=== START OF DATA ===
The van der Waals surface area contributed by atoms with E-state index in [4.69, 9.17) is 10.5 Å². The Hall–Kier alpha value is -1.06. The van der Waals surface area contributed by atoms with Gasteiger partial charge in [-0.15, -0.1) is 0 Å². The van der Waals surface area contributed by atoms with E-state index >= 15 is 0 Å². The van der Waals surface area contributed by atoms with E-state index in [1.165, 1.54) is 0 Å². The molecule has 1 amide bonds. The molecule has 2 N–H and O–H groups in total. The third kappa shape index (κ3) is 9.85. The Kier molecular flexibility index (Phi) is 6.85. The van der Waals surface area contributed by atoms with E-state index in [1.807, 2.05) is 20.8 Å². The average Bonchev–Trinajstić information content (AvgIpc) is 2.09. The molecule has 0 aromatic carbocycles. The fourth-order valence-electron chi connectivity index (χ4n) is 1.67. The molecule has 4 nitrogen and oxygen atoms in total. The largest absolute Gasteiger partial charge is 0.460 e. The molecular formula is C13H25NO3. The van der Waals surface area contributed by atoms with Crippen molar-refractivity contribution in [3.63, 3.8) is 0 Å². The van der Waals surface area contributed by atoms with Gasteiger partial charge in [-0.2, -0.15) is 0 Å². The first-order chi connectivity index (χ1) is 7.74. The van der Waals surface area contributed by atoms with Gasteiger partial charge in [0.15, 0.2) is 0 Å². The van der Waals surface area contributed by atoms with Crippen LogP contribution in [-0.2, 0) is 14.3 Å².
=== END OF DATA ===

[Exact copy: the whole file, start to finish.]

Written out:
The van der Waals surface area contributed by atoms with E-state index in [4.69, 9.17) is 10.5 Å². The Hall–Kier alpha value is -1.06. The van der Waals surface area contributed by atoms with Gasteiger partial charge in [-0.15, -0.1) is 0 Å². The van der Waals surface area contributed by atoms with E-state index >= 15 is 0 Å². The van der Waals surface area contributed by atoms with E-state index in [1.165, 1.54) is 0 Å². The molecule has 1 amide bonds. The molecule has 2 N–H and O–H groups in total. The third kappa shape index (κ3) is 9.85. The Kier molecular flexibility index (Phi) is 6.85. The van der Waals surface area contributed by atoms with E-state index in [1.807, 2.05) is 20.8 Å². The average Bonchev–Trinajstić information content (AvgIpc) is 2.09. The molecule has 0 aromatic carbocycles. The fourth-order valence-electron chi connectivity index (χ4n) is 1.67. The molecule has 4 nitrogen and oxygen atoms in total. The largest absolute Gasteiger partial charge is 0.460 e. The molecular formula is C13H25NO3. The van der Waals surface area contributed by atoms with Crippen molar-refractivity contribution in [3.63, 3.8) is 0 Å². The van der Waals surface area contributed by atoms with Gasteiger partial charge in [-0.2, -0.15) is 0 Å². The first-order chi connectivity index (χ1) is 7.74. The van der Waals surface area contributed by atoms with Gasteiger partial charge in [0.15, 0.2) is 0 Å². The van der Waals surface area contributed by atoms with Crippen LogP contribution in [-0.2, 0) is 14.3 Å².